Tuesday, 29 December 2015


Vital Uplands was a key policy document produced by Natural England in 2009. For the first time the agency took a few modest steps in the direction of considering our hills and moors in the interests of the environment and wildlife before vested interests. It was not a major revolution but it was a start. Among its proposals was a significant shift towards allowing a more natural vegetation in the uplands, i.e. more trees and scrub and less short, cropped, grazed and burned grass and heather. It would have allowed natural processes and natural succession to become default in many higher land areas.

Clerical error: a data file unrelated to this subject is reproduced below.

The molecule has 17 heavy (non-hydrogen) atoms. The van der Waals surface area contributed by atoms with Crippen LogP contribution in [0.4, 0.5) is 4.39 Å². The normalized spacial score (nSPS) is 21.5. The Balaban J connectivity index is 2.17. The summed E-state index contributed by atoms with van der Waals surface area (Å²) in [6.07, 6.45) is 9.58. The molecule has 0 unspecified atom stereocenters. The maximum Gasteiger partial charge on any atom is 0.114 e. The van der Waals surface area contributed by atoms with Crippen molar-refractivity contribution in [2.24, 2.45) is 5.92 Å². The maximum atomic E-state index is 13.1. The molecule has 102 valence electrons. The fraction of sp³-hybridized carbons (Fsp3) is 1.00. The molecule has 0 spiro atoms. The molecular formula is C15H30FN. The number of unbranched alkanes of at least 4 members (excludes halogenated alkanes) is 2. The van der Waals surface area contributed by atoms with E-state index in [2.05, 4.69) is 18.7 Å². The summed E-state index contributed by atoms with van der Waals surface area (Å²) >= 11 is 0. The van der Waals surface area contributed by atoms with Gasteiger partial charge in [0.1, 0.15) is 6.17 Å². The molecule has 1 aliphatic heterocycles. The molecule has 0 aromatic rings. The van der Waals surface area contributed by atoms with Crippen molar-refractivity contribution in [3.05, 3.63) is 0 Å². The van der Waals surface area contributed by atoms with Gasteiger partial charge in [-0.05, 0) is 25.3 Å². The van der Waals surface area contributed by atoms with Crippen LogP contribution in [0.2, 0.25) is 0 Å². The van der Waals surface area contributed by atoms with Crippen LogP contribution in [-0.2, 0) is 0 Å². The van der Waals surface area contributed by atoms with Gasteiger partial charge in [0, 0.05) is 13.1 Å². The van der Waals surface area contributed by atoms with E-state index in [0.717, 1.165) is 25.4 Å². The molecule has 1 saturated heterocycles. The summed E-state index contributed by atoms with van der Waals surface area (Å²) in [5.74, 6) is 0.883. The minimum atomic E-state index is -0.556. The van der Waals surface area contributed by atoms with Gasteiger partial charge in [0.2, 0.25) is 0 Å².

But Vital Uplands was killed off three years after its launch following a concerted campaign by lobbyists for the vested interests in the farming and grouse shooting industries. The laudable aim of reducing intensive exploitation of the land was thrust aside by the single minded pursuit of short term business benefits. This is the problem with basing the whole of our approach to national policy on the economy. Business, entrepreneurship and the wealth creation agenda is most often short term. And that's reflected also in public policy which needs to satisfy the lobbyists for business. It's not always a question of huge profits. Farm income for many on the land may be modest compared with what is earned in the city but to keep up with the rat race there's a gradual tendency to farm more intensively.

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